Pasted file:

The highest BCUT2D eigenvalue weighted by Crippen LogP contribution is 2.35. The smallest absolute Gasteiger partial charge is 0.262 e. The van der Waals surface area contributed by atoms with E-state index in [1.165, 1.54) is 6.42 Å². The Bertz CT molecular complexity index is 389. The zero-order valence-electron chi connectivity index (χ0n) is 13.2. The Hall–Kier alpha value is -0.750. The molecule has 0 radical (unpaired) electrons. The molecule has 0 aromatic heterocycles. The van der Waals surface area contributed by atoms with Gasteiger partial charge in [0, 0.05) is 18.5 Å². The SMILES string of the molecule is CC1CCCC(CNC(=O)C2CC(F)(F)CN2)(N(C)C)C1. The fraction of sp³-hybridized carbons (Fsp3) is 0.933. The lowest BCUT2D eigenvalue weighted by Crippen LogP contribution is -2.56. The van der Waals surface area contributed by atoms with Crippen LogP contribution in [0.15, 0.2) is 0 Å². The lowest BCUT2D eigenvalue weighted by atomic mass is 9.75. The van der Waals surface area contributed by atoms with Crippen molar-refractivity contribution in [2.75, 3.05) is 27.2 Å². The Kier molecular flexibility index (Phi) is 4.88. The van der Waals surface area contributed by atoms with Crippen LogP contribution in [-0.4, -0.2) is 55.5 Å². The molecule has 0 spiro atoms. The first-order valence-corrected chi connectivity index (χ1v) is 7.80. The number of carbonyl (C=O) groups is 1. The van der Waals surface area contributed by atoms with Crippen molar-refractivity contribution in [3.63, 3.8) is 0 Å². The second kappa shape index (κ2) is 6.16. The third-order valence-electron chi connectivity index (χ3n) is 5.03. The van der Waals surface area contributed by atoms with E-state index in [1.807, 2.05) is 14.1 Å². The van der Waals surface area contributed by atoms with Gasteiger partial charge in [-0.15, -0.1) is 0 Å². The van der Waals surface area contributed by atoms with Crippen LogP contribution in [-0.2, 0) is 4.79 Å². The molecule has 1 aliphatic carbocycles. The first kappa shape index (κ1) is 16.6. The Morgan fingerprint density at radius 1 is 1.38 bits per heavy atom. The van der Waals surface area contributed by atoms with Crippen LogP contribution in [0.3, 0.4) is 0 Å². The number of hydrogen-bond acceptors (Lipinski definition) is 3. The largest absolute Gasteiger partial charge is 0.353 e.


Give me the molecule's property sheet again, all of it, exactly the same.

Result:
The highest BCUT2D eigenvalue weighted by Crippen LogP contribution is 2.35. The smallest absolute Gasteiger partial charge is 0.262 e. The van der Waals surface area contributed by atoms with E-state index in [1.165, 1.54) is 6.42 Å². The Bertz CT molecular complexity index is 389. The zero-order valence-electron chi connectivity index (χ0n) is 13.2. The Hall–Kier alpha value is -0.750. The molecule has 0 radical (unpaired) electrons. The molecule has 0 aromatic heterocycles. The van der Waals surface area contributed by atoms with Gasteiger partial charge in [0, 0.05) is 18.5 Å². The SMILES string of the molecule is CC1CCCC(CNC(=O)C2CC(F)(F)CN2)(N(C)C)C1. The fraction of sp³-hybridized carbons (Fsp3) is 0.933. The lowest BCUT2D eigenvalue weighted by Crippen LogP contribution is -2.56. The van der Waals surface area contributed by atoms with Crippen LogP contribution in [0.15, 0.2) is 0 Å². The lowest BCUT2D eigenvalue weighted by atomic mass is 9.75. The van der Waals surface area contributed by atoms with Crippen molar-refractivity contribution in [2.75, 3.05) is 27.2 Å². The Kier molecular flexibility index (Phi) is 4.88. The van der Waals surface area contributed by atoms with Crippen LogP contribution in [-0.4, -0.2) is 55.5 Å². The molecule has 0 spiro atoms. The first-order valence-corrected chi connectivity index (χ1v) is 7.80. The number of carbonyl (C=O) groups is 1. The van der Waals surface area contributed by atoms with Crippen molar-refractivity contribution in [3.63, 3.8) is 0 Å². The second kappa shape index (κ2) is 6.16. The third-order valence-electron chi connectivity index (χ3n) is 5.03. The van der Waals surface area contributed by atoms with E-state index in [1.807, 2.05) is 14.1 Å². The van der Waals surface area contributed by atoms with Gasteiger partial charge in [-0.15, -0.1) is 0 Å². The van der Waals surface area contributed by atoms with Crippen LogP contribution in [-0.2, 0) is 4.79 Å². The molecule has 1 aliphatic carbocycles. The first kappa shape index (κ1) is 16.6. The Morgan fingerprint density at radius 1 is 1.38 bits per heavy atom. The van der Waals surface area contributed by atoms with Crippen LogP contribution in [0.3, 0.4) is 0 Å². The number of hydrogen-bond acceptors (Lipinski definition) is 3. The largest absolute Gasteiger partial charge is 0.353 e.